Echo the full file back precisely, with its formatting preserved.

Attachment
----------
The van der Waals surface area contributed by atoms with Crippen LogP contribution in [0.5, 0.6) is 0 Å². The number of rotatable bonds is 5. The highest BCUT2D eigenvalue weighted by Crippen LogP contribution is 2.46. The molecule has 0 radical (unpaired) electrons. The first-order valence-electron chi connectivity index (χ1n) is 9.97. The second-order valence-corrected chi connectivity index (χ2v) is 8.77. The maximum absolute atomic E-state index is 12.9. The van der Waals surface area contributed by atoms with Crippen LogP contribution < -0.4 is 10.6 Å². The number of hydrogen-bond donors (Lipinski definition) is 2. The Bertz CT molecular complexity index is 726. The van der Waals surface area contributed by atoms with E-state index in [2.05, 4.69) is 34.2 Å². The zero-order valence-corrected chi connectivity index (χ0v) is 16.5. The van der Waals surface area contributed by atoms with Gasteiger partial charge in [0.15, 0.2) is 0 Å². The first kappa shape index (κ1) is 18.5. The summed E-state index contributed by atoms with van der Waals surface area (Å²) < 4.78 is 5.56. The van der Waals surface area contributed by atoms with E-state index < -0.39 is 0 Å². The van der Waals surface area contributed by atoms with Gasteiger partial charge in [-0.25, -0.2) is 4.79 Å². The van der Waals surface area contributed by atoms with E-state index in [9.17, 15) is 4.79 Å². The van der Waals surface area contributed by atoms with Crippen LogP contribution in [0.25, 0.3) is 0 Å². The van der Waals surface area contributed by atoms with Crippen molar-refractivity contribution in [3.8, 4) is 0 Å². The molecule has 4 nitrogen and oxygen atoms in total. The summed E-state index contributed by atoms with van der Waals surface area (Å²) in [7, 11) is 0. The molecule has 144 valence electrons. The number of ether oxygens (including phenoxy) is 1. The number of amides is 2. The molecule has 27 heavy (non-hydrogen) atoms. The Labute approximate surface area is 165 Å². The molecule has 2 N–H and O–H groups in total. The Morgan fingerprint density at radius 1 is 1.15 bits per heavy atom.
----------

The van der Waals surface area contributed by atoms with Crippen LogP contribution in [0.5, 0.6) is 0 Å². The number of rotatable bonds is 5. The highest BCUT2D eigenvalue weighted by Crippen LogP contribution is 2.46. The molecule has 0 radical (unpaired) electrons. The first-order valence-electron chi connectivity index (χ1n) is 9.97. The second-order valence-corrected chi connectivity index (χ2v) is 8.77. The maximum absolute atomic E-state index is 12.9. The van der Waals surface area contributed by atoms with Crippen LogP contribution < -0.4 is 10.6 Å². The number of hydrogen-bond donors (Lipinski definition) is 2. The Bertz CT molecular complexity index is 726. The van der Waals surface area contributed by atoms with E-state index in [2.05, 4.69) is 34.2 Å². The zero-order valence-corrected chi connectivity index (χ0v) is 16.5. The van der Waals surface area contributed by atoms with Gasteiger partial charge in [0.15, 0.2) is 0 Å². The first kappa shape index (κ1) is 18.5. The summed E-state index contributed by atoms with van der Waals surface area (Å²) < 4.78 is 5.56. The van der Waals surface area contributed by atoms with E-state index < -0.39 is 0 Å². The van der Waals surface area contributed by atoms with Gasteiger partial charge in [-0.25, -0.2) is 4.79 Å². The van der Waals surface area contributed by atoms with E-state index in [9.17, 15) is 4.79 Å². The van der Waals surface area contributed by atoms with Crippen LogP contribution in [0.25, 0.3) is 0 Å². The van der Waals surface area contributed by atoms with Crippen molar-refractivity contribution in [3.8, 4) is 0 Å². The molecule has 4 nitrogen and oxygen atoms in total. The summed E-state index contributed by atoms with van der Waals surface area (Å²) in [7, 11) is 0. The molecule has 144 valence electrons. The number of ether oxygens (including phenoxy) is 1. The number of amides is 2. The molecule has 27 heavy (non-hydrogen) atoms. The Labute approximate surface area is 165 Å². The molecule has 2 N–H and O–H groups in total. The Morgan fingerprint density at radius 1 is 1.15 bits per heavy atom.